중앙데일리

Old bricks set new style, thanks to one woman

Feb 23,2006

Kim Young-rim, right, and Lee Sang-bae in front of a back courtyard of the National Museum of Korea, in which Mr. Lee’s bricks were used. By Ahn Seong-sik

Changdeok Palace, the Blue House’s roof gable, the gate of the National Folk Museum of Korea and the architectural firm Space’s headquarters all have one thing in common: most of the traditional tiles used for these buildings are the work of Kim Young-rim, 68, who revived the tradition of Joseon Dynasty-style tiles and bricks. The dynasty was ended in 1910 by the Japanese occupation.
Ms. Kim’s maternal family had a long tradition in ceramic ware. She has followed a similar path by building a kiln in Gwangju, Gyeonggi province.
Her passion for traditional bricks and tiles began in 1968. One day she dropped by Gyeongbok Palace and happened to witness the repair work on Geonchun Gate. She saw workers painting red bricks to look like traditional blackish-gray ones, and asked why they were painting them. One worker said , “Lady, why don’t you go home and cook rather than bothering us?” Hearing that, she burst out crying. A carpenter then came up to her and started chatting, and suggested that Ms. Kim produce traditional bricks.
For the next 15 months, she traveled around the country to meet tile makers and learn how to select soil and how to fire tiles in kilns, but she failed over and over.
However, an accidental collapse of a kiln in the rain produced a cooling effect that turned white bricks to their black color, Ms. Kim said. Following her success, the earliest bricks she produced were used in restoring an old fortress on Ganghwa Island. Her tiles and bricks have been used in other buildings including Japan’s Yakushiji Temple in Nara.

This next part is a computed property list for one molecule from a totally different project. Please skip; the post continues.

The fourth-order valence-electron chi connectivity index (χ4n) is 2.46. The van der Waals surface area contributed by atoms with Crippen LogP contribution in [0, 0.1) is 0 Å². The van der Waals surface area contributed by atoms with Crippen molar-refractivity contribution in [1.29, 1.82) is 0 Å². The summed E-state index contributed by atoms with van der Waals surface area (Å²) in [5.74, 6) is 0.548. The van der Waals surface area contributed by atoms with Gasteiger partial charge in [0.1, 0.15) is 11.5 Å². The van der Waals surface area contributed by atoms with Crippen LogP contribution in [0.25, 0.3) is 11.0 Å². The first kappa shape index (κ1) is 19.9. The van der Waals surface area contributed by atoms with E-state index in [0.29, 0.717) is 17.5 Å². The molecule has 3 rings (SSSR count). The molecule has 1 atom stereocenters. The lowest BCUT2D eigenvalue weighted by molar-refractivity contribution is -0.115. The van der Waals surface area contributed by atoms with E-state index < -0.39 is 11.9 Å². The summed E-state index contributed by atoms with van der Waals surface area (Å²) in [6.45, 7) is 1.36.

She took pride in continuing traditions, but did not make money. Making handmade bricks was costly and she did not have business skills. In 1990, Ms. Kim’s daughter and her husband began helping her. Jeong Hye-jin, her daughter, 45, learned interior design and developed designs with both modern and traditional elements while Lee sang-bae, 48, her son-in-law and a metal work engineering, worked on automation.
“I didn’t teach soil blending and firing methods to my daughter and son-in-law as they must learn from trial and error themselves,” she said. “Craftsmen in the past did not pass on secret techniques to their students. They needed to learn by themselves to make the knowledge something of their own.”
“I felt that she wasn’t kind,” Mr. Lee said. “But now I know all the process and even if all my employees quit, I can do it myself. I believe my mother-in-law wanted that.” His bricks were used in remodeling the Insa-dong streets in 2001 and Cheonggye Square.


by Shin Ye-ri


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